This book is written by someone who after suffering long-term abuse by her father, finally sought justice through two long and difficult trials in the County and Supreme Courts. Caroline is now actively involved in seeking change to our legal system through her research (she is currently Research Fellow at Ballarat University) and ongoing work with survivors, so that a better justice system than the one she fought will serve them.
About the Author: Caroline Taylor has had a remarkable journey, from being a long-term abuse survivor to an academic doing groundbreaking research into the impact of the legal system on survivor of sexual assault and child abuse.
She endured many years of child and sexual abuse at the hands of her biological father, which began when she was six. The abuse was allowed to continue with the full knowledge of the rest of her family and officials. After gaining access to her father's medical records years later, Caroline discovered that the abuse was noted, but no one did anything.
Each time Caroline told her mother about the sexual abuse, her mother would rage against her by hitting her and telling Caroline she had ruined her life by being born and that she was 'dirty'. Her father would then abuse Caroline further for telling someone and Caroline soon learned to greatly fear any further disclosure.
She tried to escape several times and on one occasion was thwarted by her father threatening her with a loaded firearm. When a relative came to live with her family, she took this opportunity to flee. Her family disowned her and her father took revenge by killing all the animals Caroline had cared for. Even after the escape, for a time, her family continued to terrorise her with physical and verbal threats, which led to her changing her name.
She reported the abuse to the police in December 1991 and began a long, 6-year legal and emotional battle to bring her father to account through the criminal justice system. She was not prepared for this process, which traumatised her on another level - what she calls "legal abuse".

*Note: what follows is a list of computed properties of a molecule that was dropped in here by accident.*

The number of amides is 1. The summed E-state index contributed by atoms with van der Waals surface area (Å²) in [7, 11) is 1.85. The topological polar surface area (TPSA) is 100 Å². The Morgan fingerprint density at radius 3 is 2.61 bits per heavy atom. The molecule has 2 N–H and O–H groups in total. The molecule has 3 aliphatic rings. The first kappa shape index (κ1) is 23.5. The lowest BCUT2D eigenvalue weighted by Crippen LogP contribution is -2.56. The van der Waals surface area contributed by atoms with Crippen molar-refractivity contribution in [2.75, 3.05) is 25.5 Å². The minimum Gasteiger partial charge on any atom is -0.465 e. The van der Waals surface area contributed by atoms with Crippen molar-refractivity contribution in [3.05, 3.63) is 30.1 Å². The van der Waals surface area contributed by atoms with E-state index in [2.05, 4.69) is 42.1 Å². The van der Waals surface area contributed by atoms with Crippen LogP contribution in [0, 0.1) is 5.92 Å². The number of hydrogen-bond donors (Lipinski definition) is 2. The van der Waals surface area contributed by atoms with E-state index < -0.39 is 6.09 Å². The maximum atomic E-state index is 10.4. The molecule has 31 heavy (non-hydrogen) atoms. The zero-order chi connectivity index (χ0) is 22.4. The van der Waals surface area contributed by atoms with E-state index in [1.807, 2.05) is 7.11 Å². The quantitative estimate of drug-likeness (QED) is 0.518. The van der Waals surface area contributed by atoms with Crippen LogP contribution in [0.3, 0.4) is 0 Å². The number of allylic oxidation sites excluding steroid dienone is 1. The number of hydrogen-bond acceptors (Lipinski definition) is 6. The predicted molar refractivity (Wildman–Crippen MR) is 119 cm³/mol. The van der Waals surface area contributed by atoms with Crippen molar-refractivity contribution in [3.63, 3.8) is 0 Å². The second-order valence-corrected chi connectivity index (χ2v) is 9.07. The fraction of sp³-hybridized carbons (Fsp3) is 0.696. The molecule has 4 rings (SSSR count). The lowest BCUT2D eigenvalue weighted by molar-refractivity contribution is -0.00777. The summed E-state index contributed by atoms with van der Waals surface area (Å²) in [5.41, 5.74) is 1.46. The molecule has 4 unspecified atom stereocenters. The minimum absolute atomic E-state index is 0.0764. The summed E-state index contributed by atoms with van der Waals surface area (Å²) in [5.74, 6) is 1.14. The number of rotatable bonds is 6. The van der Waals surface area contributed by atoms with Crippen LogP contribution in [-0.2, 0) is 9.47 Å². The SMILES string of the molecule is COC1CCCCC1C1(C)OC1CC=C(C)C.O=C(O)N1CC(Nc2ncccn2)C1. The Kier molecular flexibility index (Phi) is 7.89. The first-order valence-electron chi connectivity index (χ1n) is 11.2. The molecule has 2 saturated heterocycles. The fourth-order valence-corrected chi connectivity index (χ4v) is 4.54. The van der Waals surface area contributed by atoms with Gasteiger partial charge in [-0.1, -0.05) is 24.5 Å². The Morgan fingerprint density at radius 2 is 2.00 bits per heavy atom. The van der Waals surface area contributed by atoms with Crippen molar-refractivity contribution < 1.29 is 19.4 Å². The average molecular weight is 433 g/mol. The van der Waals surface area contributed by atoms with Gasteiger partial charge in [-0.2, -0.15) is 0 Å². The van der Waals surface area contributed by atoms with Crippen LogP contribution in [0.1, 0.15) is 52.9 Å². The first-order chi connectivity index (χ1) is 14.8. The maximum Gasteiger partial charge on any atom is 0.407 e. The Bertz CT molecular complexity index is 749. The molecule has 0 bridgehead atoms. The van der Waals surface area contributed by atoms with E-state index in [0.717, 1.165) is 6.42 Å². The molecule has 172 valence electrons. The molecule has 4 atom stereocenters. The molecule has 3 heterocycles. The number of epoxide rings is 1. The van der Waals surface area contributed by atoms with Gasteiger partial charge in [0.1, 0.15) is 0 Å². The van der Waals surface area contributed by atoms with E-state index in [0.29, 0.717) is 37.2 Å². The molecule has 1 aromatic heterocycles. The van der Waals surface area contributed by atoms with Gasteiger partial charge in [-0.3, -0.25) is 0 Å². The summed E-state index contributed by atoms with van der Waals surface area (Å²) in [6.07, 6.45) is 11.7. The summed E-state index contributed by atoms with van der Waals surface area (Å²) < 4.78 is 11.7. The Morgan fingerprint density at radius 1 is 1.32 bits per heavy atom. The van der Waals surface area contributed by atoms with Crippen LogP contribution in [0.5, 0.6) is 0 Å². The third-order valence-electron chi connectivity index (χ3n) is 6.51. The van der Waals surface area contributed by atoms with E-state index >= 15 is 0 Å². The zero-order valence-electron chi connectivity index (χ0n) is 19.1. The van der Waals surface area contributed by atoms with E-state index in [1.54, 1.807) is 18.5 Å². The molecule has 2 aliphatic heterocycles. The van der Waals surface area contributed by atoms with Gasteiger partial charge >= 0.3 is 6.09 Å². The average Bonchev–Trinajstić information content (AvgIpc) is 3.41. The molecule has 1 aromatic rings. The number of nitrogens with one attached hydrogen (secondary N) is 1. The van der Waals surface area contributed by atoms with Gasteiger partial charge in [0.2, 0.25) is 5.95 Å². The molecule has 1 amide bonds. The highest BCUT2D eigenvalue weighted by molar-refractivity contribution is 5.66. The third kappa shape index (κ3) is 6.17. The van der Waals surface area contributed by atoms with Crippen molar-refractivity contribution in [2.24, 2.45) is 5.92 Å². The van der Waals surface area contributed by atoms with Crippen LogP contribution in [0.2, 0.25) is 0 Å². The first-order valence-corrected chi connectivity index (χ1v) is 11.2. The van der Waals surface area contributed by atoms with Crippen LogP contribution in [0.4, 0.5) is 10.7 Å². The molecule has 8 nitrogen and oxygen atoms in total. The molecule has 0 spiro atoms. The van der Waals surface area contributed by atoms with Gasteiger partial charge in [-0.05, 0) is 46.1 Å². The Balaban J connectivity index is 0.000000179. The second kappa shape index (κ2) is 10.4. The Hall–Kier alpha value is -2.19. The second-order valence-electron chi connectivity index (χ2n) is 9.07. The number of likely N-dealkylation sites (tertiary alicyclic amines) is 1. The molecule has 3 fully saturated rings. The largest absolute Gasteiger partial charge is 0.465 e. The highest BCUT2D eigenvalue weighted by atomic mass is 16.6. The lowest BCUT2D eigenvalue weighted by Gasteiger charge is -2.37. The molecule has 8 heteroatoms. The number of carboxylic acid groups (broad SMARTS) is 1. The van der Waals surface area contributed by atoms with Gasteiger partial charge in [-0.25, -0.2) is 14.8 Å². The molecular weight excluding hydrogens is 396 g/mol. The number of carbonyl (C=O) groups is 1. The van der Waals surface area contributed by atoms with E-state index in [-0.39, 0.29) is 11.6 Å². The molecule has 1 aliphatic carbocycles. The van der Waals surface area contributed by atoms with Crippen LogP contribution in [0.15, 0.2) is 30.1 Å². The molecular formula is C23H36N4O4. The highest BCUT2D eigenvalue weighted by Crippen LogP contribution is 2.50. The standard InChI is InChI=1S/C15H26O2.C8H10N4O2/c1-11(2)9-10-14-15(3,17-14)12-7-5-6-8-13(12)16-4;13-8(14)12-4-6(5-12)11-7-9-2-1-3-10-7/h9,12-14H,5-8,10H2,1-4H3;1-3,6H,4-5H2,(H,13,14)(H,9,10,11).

A committal hearing is held in April 1993 and sends the case to trial. Conviction and sentencing takes place in August 1993 at County Court. There was an appeal in 1994 and retrial in 1995 and further two appeals in 1995 and 1997 - both rejected. In all, Caroline spent around 30 days in the witness box. Her experience of the legal system made her realise that there was something very wrong in the way the judiciary dealt with child abuse and sexual assault cases and has been campaigning for change ever since.
She started university in 1992 after only partially completing year 10 and was awarded first class honours and a full scholarship to do a PhD in 1996 investigating the relationship between law and abuse. The thesis was completed in 2000 and won the Jean Martin Award, a national award for the best PhD thesis from an Australian University. Her research and work has also been widely published in international journals. She is frequently invited to speak at conferences nationally and around the world.
She is currently the Post-Doctoral Research Fellow at Ballarat University and lives with her partner, Daniel and a menagerie of horses, birds, dogs and cats.
Book Price: $27.95
Available through: www.johnwiley.com.au